The MLB is the first of the four major sports to have the start of its regular season impacted by the Coronavirus pandemic. We have already missed Opening Day, which was slated for a couple of weeks ago. The MLB is also weighing all possible options on when and how they will start the regular season. There have even been talks about a shortened regular season or possibly even playing into December.
While those options are just jumping-off points so far, the MLB may have a solution to get started as soon as May. Although, it seems unlikely based on some of the requirements.
ESPN’s Jeff Passan got sports fans excited earlier this week when he mentioned the possibility of the MLB returning as soon as May. However, there are plenty of hurdles standing in the way of that possibility and even Passan himself seems a little skeptical.
Some of the requirements include:
– Implementing an electronic strike zone to allow the plate umpire to maintain sufficient distance from the catcher and batter
– No mound visits from the catcher or pitching coach
– Seven-inning doubleheaders, which with an earlier-than-expected start date could allow baseball to come closer to a full 162-game season
– Players sitting in the empty stands 6 feet apart, the recommended social-distancing space, instead of in a dugout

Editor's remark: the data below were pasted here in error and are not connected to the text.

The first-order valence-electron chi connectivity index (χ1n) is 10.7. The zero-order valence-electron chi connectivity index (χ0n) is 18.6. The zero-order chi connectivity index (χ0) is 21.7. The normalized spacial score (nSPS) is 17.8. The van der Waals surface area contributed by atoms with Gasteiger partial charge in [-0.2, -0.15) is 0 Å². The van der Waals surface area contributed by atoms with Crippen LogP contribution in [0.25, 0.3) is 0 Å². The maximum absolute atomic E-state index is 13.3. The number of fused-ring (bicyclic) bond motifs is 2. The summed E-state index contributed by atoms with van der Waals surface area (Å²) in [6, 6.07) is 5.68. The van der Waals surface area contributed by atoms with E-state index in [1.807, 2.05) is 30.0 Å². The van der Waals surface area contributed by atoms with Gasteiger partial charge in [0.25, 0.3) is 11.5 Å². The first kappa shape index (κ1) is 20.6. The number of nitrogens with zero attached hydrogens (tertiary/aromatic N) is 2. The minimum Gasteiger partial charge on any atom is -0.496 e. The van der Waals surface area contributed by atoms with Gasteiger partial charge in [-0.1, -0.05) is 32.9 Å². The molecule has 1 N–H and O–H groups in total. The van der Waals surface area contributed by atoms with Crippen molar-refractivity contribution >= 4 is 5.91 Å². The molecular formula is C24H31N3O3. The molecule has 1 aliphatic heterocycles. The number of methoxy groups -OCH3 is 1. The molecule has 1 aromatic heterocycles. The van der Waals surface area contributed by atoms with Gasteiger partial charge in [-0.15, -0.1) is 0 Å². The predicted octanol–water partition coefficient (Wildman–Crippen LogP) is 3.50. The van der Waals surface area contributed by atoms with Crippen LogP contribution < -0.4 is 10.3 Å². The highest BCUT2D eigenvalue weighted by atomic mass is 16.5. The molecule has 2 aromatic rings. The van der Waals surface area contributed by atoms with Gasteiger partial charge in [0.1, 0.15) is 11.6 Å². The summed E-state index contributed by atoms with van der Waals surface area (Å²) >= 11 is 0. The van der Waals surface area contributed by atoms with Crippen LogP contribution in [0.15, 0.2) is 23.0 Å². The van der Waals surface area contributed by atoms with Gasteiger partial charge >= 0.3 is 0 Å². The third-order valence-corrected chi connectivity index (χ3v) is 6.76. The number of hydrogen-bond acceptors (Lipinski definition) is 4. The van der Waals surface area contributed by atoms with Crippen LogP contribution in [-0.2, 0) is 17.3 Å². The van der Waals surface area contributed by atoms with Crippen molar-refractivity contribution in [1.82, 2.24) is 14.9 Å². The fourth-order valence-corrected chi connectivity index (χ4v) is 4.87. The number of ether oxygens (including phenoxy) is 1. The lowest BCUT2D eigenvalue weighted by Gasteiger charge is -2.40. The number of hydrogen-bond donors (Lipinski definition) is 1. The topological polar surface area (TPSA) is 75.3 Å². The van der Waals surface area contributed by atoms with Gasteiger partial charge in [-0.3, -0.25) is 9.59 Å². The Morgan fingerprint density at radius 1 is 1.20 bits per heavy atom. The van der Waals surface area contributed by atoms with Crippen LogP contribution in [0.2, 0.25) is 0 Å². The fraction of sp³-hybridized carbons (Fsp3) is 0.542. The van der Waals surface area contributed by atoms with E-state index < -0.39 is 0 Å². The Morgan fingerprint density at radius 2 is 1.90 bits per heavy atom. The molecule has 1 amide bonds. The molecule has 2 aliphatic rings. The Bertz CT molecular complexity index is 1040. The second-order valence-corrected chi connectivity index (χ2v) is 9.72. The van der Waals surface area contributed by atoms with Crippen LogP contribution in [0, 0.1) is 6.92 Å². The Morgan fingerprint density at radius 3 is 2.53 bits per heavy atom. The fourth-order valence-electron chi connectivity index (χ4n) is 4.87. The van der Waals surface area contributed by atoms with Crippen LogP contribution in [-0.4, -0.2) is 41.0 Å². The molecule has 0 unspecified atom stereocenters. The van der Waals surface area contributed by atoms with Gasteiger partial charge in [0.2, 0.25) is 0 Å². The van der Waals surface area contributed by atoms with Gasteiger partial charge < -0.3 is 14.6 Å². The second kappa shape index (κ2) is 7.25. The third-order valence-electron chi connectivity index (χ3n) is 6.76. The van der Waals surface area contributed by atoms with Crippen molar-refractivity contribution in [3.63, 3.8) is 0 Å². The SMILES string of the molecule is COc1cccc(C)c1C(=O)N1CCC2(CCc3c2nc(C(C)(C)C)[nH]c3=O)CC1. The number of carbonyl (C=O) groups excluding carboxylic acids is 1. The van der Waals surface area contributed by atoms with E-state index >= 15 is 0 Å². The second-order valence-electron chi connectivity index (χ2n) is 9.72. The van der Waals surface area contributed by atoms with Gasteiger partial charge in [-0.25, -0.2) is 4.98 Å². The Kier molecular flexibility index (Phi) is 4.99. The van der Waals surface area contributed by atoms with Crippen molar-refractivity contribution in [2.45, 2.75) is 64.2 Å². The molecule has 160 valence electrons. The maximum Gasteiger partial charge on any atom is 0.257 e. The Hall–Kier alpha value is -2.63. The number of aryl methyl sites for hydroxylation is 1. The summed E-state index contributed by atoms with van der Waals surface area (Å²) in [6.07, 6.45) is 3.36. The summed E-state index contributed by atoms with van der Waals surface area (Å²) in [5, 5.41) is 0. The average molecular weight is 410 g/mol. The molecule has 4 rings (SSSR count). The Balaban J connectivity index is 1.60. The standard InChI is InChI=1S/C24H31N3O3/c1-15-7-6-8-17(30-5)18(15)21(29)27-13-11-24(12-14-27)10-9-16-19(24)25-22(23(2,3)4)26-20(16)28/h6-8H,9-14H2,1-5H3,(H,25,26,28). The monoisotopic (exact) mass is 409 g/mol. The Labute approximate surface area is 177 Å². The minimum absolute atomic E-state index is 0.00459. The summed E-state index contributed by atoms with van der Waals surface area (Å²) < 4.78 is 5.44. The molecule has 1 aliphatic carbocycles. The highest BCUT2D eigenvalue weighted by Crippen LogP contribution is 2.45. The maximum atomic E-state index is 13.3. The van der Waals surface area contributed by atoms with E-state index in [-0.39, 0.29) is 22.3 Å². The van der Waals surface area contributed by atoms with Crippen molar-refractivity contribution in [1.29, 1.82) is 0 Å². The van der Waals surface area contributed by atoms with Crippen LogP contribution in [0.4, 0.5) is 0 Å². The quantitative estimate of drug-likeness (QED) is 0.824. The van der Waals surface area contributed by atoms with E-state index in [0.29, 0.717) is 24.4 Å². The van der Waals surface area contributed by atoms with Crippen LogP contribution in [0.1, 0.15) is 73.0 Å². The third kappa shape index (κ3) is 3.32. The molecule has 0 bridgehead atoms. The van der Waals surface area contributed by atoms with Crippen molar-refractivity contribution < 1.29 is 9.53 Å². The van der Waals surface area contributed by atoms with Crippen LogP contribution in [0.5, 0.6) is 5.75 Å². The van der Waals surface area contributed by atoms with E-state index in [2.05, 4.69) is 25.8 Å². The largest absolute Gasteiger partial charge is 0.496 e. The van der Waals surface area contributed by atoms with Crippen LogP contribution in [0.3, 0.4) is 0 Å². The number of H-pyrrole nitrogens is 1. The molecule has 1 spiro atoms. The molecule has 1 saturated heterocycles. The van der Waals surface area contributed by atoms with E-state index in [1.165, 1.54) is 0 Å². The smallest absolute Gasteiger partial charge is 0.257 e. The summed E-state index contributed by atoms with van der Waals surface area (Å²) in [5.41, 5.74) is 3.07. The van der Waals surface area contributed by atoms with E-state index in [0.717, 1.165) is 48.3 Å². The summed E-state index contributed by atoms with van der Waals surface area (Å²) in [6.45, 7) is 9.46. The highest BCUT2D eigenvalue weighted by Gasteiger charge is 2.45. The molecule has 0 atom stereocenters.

One of the biggest issues might be the isolation of players and coaches. Players and coaches would be required to be isolated at their hotels and travel only from the hotel to the stadium for games. Players and coaches would be away from their families for four or more consecutive months. All of the games would be played in Arizona under this scenario.
It seems like a stretch but it may be the best option for the MLB right now if they want to get baseball started soon and potentially play a full season. Whatever the MLB decides, one thing is for sure, this won’t be a typical 162-game season of nine-inning baseball.
The NFL regular season doesn’t start until September 10th. While that may seem like plenty of time for this entire situation to calm down, that may not be the case. Even the king of sports, which is slated to start for another five months, could be in jeopardy.
The NFL has already stated that the NFL Draft will still be held on the scheduled days of April 23rd-25th. However, it will be a “fully virtual” draft. All picks, trade talks and information will be communicated through phone and internet.
As far as any other offseason activities such as training camp or even preseason games, it is unknown exactly what will happen with that at this time. One bit of good news is that President Donald Trump recently held a meeting with a number of representatives for different sports leagues across the country. Trump informed them that he expects the NFL season to begin on time in September.
As of now, the expectation is that the NFL season will start on time. However, based on how things have progressed from the start of the pandemic up till now, there really is no way of knowing for sure. Nobody knows where this situation will be in a couple of days let alone five months.
Back on March 12th, most people would have assumed that Wimbledon or The Open Championship would have gone on as scheduled. Now both events, which were mostly scheduled for mid-July (Wimbledon was scheduled to start in late June), are both canceled. Both events were canceled for the first time since World War II.